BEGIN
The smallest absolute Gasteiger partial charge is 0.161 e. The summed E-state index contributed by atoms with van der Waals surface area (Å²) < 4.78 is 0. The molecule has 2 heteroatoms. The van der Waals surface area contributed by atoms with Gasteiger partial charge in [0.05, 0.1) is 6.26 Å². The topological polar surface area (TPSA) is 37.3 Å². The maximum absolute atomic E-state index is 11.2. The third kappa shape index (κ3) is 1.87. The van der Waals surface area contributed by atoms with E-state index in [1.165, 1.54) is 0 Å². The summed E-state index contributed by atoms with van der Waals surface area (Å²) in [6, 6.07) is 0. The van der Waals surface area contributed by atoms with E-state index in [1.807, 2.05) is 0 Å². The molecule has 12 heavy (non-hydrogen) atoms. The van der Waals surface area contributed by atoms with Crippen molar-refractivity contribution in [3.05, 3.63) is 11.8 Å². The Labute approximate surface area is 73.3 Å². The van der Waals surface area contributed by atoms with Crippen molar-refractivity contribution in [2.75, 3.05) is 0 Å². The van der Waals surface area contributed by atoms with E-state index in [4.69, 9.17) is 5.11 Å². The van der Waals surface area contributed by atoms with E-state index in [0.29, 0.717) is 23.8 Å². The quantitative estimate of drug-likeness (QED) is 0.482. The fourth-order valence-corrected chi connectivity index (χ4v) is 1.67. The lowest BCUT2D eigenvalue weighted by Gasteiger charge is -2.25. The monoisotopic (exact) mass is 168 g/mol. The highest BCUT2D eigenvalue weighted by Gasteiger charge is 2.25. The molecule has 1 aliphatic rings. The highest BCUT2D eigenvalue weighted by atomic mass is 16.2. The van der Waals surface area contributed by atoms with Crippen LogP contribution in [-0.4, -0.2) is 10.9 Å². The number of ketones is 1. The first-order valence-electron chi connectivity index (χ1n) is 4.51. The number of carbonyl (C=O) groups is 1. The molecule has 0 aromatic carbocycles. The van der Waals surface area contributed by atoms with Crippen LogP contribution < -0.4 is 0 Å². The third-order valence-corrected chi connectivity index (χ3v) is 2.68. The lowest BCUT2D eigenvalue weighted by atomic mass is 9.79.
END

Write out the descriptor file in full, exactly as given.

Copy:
The smallest absolute Gasteiger partial charge is 0.161 e. The summed E-state index contributed by atoms with van der Waals surface area (Å²) < 4.78 is 0. The molecule has 2 heteroatoms. The van der Waals surface area contributed by atoms with Gasteiger partial charge in [0.05, 0.1) is 6.26 Å². The topological polar surface area (TPSA) is 37.3 Å². The maximum absolute atomic E-state index is 11.2. The third kappa shape index (κ3) is 1.87. The van der Waals surface area contributed by atoms with E-state index in [1.165, 1.54) is 0 Å². The summed E-state index contributed by atoms with van der Waals surface area (Å²) in [6, 6.07) is 0. The van der Waals surface area contributed by atoms with E-state index in [1.807, 2.05) is 0 Å². The molecule has 12 heavy (non-hydrogen) atoms. The van der Waals surface area contributed by atoms with Crippen molar-refractivity contribution in [3.05, 3.63) is 11.8 Å². The Labute approximate surface area is 73.3 Å². The van der Waals surface area contributed by atoms with Crippen molar-refractivity contribution in [2.75, 3.05) is 0 Å². The van der Waals surface area contributed by atoms with E-state index in [4.69, 9.17) is 5.11 Å². The van der Waals surface area contributed by atoms with E-state index in [0.29, 0.717) is 23.8 Å². The quantitative estimate of drug-likeness (QED) is 0.482. The fourth-order valence-corrected chi connectivity index (χ4v) is 1.67. The lowest BCUT2D eigenvalue weighted by Gasteiger charge is -2.25. The monoisotopic (exact) mass is 168 g/mol. The highest BCUT2D eigenvalue weighted by Gasteiger charge is 2.25. The molecule has 1 aliphatic rings. The highest BCUT2D eigenvalue weighted by atomic mass is 16.2. The van der Waals surface area contributed by atoms with Crippen LogP contribution in [-0.4, -0.2) is 10.9 Å². The number of ketones is 1. The first-order valence-electron chi connectivity index (χ1n) is 4.51. The number of carbonyl (C=O) groups is 1. The molecule has 0 aromatic carbocycles. The van der Waals surface area contributed by atoms with Crippen LogP contribution < -0.4 is 0 Å². The third-order valence-corrected chi connectivity index (χ3v) is 2.68. The lowest BCUT2D eigenvalue weighted by atomic mass is 9.79.